Benjamin Curtis Porter

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Benjamin Curtis Porter
Born(1843-08-27)August 27, 1843
DiedApril 2, 1908(1908-04-02) (aged 64)
Spouse(s)
Parent(s)Charles Porter
Julia Curtis Porter

Benjamin Curtis Porter (August 27, 1843 – April 2, 1908) was an American artist.[1]

Early life[edit]

Porter was born at Melrose, Massachusetts on August 27, 1843, he was the son of Charles Porter and Julia (née Curtis) Porter.[2] Porter came from an "old Massachusetts family whose scions have been good citizens, soldiers, divines and lawyers in America."[3]

He was a pupil of Dr. Rimmer and Albion Harris Bicknell in Boston and of the Paris schools after traveling extensively in America and Europe.[4]

Career[edit]

Porter's 1888 portrait of Emily Thorn (née Vanderbilt) Sloane.

Porter, who began his career as a figure painter, eventually devoted himself to portraiture entirely,[4] he was elected an associate of the National Academy of Design, New York, in 1878, and a full academician in 1880.[5][6] Porter opened his studio, at 3 Washington Square North,[3] in New York in 1880.[1] Today, he is best known for his portraits.[5]

Aside from study at Harvard, Porter's primary education seems to have consisted of several trips to Europe in 1872, 1875, 1878, and 1881. Cities which particularly interested him were Paris and Venice. By the early 1870s, Porter had established a successful portrait studio in Boston, his mark was made in New York in 1877 when a group of works he exhibited at the NAD Annual caused something of a critical sensation. He was soon elected to the Academy's membership (although he had to wait until 1903 to be elected to the Society of American Artists), and in 1883 he opened a New York studio, dividing his time for several years between Manhattan and Boston, his summers were usually spent in Newport, Rhode Island.[7]

Personal life[edit]

In 1887, Porter married Mary Louise Clark of Bridgeport, Connecticut.[7] In 1892, both Benjamin and his wife were included in Ward McAllister's list of "Four Hundred", purported to be an index of New York's best families, published in The New York Times.[8] Conveniently, 400 was the number of people that could fit into Mrs. Astor's ballroom.[9] Porter was a member of the Tuxedo Club and the National Arts Tavern Club in Boston.[3]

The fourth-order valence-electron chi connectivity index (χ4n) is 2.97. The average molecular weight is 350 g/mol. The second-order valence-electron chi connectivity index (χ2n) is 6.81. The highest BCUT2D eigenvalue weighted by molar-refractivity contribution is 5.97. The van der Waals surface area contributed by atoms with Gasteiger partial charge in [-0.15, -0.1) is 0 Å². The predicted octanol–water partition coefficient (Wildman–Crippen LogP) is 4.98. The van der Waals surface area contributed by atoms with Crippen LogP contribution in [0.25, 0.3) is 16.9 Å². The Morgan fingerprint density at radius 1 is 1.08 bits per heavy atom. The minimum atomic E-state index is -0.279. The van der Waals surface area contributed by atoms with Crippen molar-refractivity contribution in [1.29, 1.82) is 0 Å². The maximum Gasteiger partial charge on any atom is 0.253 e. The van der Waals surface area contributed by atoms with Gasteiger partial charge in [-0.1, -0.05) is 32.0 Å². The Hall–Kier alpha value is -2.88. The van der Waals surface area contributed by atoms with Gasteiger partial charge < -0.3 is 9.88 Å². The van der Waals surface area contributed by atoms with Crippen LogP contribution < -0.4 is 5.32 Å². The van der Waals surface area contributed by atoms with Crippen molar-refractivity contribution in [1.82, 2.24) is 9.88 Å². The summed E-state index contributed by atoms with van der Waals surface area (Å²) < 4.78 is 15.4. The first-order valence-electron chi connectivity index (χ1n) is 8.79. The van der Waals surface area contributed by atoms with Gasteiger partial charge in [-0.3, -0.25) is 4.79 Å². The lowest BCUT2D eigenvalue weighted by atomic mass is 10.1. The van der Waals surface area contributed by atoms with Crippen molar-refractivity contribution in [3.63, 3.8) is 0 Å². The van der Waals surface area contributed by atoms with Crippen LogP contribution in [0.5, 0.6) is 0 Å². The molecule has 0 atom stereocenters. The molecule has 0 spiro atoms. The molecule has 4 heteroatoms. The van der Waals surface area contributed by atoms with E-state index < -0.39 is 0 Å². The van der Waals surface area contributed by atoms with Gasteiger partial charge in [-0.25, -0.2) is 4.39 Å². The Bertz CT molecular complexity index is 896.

He died at his residence, 22 West 11th Street in New York City, on April 2, 1908,[1] his funeral was held at the Church of the Ascension on Fifth Avenue and West 10th Street.[2]

References[edit]

  1. ^ a b c "Benjamin C. Porter" (PDF). The New York Times. April 3, 1908. Retrieved 13 December 2018.
  2. ^ a b "DIED. Porter" (PDF). The New York Times. April 3, 1908. Retrieved 13 December 2018.
  3. ^ a b c The Successful American. Press Biographical Company. 1902. p. 647. Retrieved 13 December 2018.
  4. ^ a b Johnson, Rossiter (1904). The Twentieth Century Biographical Dictionary of Notable Americans. Boston: The Biographical Society. p. 382. Retrieved 13 December 2018.
  5. ^ a b  One or more of the preceding sentences incorporates text from a publication now in the public domainChisholm, Hugh, ed. (1911). "Porter, Benjamin Curtis". Encyclopædia Britannica. 22 (11th ed.). Cambridge University Press. p. 113.
  6. ^ public domain Chisholm, Hugh, ed. (1922). "Porter, Benjamin Curtis". Encyclopædia Britannica. 32 (12th ed.). London & New York. p. 128.
  7. ^ a b "Benjamin Curtis Porter 1843/45 - 1908". www.nationalacademy.org. National Academy Museum. Retrieved 18 August 2017.
  8. ^ McAllister, Ward (16 February 1892). "THE ONLY FOUR HUNDRED | WARD M'ALLISTER GIVES OUT THE OFFICIAL LIST. HERE ARE THE NAMES, DON'T YOU KNOW, ON THE AUTHORITY OF THEIR GREAT LEADER, YOU UNDER- STAND, AND THEREFORE GENUINE, YOU SEE" (PDF). The New York Times. Retrieved 26 March 2017.
  9. ^ Keister, Lisa A. (2005). Getting Rich: America's New Rich and How They Got That Way. Cambridge University Press. p. 36. ISBN 9780521536677. Retrieved 20 October 2017.

External links[edit]

Media related to Benjamin Curtis Porter at Wikimedia Commons